David Kidd

Photojournalist / Storyteller

David Kidd is a photojournalist and storyteller for Governing. He was the art director and staff photographer at Teacher magazine and the American Journalism Review before joining Governing in 2008. He can be reached at dkidd@governing.com

The Braddock Carnegie Library opened in 1889, equipped with a swimming pool, billiards room, theater and bowling alley. Nearly demolished in the 1970s, the library is undergoing a massive renovation, thanks to local help.
Cities want modern light rail trains and vintage-style streetcars. Most are built by foreign firms. Few know they also are manufactured by an American company with deep roots in Rust-Belt western Pennsylvania.
The American Recovery Plan differs from past stimulus efforts with more targeted funding for women and minority-owned businesses. Whatever the outcome, small employers are likely to be more dependent on technology.
Jessica Benham has faced disadvantages that would keep most people out of politics. She hasn’t let that stop her from getting elected to the state Legislature.
Even with $30.5 billion to help it dig out of a huge financial hole, public transit's future remains unsettled as commuters and workers change their work patterns. Will ridership return to normal?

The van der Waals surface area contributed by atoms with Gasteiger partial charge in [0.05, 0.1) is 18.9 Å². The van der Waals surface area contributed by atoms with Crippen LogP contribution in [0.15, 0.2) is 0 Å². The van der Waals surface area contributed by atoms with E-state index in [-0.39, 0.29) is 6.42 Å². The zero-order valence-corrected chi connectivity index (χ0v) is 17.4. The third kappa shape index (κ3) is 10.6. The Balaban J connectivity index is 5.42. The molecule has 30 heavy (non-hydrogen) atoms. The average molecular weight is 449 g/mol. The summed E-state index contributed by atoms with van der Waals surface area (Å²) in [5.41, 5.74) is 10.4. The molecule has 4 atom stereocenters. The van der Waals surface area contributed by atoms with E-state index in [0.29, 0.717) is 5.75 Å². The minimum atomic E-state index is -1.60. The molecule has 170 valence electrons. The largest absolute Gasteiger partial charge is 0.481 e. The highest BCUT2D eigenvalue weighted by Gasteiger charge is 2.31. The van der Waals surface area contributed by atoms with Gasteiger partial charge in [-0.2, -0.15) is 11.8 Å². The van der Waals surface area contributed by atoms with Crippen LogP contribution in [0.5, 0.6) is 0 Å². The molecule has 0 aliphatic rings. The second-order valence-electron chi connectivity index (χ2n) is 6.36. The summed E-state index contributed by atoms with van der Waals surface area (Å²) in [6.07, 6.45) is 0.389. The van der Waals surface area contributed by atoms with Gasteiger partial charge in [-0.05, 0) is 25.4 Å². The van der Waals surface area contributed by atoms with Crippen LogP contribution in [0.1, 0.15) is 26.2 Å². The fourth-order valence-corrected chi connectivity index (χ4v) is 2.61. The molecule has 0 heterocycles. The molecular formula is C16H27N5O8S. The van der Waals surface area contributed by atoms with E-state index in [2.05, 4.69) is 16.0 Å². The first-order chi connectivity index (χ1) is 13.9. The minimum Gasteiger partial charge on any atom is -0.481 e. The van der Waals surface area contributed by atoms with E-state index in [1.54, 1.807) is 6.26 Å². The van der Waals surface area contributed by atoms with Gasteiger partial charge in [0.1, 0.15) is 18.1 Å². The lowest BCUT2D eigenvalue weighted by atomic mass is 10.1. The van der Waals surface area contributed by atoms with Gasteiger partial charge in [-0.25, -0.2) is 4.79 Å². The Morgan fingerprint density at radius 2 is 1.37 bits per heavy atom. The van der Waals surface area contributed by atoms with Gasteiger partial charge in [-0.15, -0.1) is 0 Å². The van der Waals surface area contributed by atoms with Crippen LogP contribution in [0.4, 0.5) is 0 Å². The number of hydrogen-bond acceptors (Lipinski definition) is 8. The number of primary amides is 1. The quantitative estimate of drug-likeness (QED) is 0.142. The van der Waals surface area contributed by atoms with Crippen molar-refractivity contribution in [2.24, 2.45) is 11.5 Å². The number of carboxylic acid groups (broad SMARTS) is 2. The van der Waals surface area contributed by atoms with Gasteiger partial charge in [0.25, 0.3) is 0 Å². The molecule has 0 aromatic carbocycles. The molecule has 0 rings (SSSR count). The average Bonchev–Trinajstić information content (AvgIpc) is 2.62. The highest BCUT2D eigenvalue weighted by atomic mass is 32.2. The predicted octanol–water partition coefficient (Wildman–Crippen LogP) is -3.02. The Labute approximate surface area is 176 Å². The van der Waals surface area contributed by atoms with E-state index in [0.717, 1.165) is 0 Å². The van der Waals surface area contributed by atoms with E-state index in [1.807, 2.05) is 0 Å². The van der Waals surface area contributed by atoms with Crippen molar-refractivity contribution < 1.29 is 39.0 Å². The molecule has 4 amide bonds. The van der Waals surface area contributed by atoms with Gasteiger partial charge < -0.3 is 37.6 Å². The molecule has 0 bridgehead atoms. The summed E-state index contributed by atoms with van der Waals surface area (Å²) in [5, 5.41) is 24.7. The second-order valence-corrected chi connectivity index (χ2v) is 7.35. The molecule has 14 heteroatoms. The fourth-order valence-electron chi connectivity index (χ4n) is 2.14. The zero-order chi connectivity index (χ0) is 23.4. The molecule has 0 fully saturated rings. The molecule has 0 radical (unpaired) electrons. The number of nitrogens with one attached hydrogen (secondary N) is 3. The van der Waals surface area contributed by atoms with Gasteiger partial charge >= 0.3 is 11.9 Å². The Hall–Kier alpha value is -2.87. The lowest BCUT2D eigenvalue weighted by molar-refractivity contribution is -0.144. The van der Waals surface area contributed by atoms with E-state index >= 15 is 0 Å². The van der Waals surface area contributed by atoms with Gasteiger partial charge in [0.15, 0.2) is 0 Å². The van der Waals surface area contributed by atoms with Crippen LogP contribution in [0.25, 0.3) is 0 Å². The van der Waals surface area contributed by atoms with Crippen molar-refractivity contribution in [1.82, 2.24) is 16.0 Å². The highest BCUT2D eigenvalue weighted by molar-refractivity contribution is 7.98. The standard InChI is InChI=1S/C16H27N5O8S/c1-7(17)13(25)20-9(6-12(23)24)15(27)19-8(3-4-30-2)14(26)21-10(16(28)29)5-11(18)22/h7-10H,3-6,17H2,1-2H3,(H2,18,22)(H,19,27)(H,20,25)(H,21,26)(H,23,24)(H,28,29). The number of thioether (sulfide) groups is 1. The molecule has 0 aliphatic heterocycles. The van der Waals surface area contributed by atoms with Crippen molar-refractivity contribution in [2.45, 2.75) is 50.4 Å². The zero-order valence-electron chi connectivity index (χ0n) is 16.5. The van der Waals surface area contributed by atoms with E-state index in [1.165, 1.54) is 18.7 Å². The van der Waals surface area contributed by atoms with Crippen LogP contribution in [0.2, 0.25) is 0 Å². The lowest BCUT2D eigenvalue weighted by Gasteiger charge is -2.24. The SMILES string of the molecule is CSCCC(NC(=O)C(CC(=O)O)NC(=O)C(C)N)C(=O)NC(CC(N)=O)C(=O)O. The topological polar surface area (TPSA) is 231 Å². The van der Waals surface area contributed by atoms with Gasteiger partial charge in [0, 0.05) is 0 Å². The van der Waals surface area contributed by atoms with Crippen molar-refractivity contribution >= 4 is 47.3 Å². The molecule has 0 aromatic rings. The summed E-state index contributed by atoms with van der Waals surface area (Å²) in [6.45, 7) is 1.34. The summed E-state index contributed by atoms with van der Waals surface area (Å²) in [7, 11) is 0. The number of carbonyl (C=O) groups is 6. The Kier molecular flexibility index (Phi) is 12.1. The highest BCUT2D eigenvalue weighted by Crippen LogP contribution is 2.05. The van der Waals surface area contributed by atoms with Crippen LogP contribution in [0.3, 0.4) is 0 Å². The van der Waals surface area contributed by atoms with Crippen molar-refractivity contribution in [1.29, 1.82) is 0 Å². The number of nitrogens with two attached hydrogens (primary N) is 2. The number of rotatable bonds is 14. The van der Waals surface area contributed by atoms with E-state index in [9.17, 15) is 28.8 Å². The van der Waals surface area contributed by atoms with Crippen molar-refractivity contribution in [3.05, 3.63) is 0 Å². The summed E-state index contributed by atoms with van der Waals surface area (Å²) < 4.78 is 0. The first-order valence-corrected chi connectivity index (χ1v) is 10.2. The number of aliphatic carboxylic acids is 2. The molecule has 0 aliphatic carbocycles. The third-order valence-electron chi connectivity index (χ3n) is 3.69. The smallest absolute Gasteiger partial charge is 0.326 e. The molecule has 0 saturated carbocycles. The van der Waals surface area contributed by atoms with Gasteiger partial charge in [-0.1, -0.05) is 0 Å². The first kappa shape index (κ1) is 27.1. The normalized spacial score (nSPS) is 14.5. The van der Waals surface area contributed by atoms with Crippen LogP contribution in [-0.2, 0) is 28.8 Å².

New Jersey is spending $190 million to revitalize Newark’s historic art deco Penn Station. One of the busiest transit hubs in the country will be restored after nearly 90 years of service.
With an offshore wind turbine complex under construction, the state has set up a unique training school for future technicians, who are learning their trade in an old mill town in need of revitalization.
Slab City, a do-it-yourself, free-wheeling community, has been functioning to some degree for decades. Without any infrastructure or civic institutions, such as police or fire services, it exists by defying normalcy.
With dining-out options already few and far between because of COVID, the recent snowstorm has only made things worse for residents and visitors to the Big Apple.
Roadside America has been open since 1953, delighting visitors with its model of a Pennsylvania town frozen in time and full of little cars and trains. But the popular roadside attraction couldn’t survive the pandemic.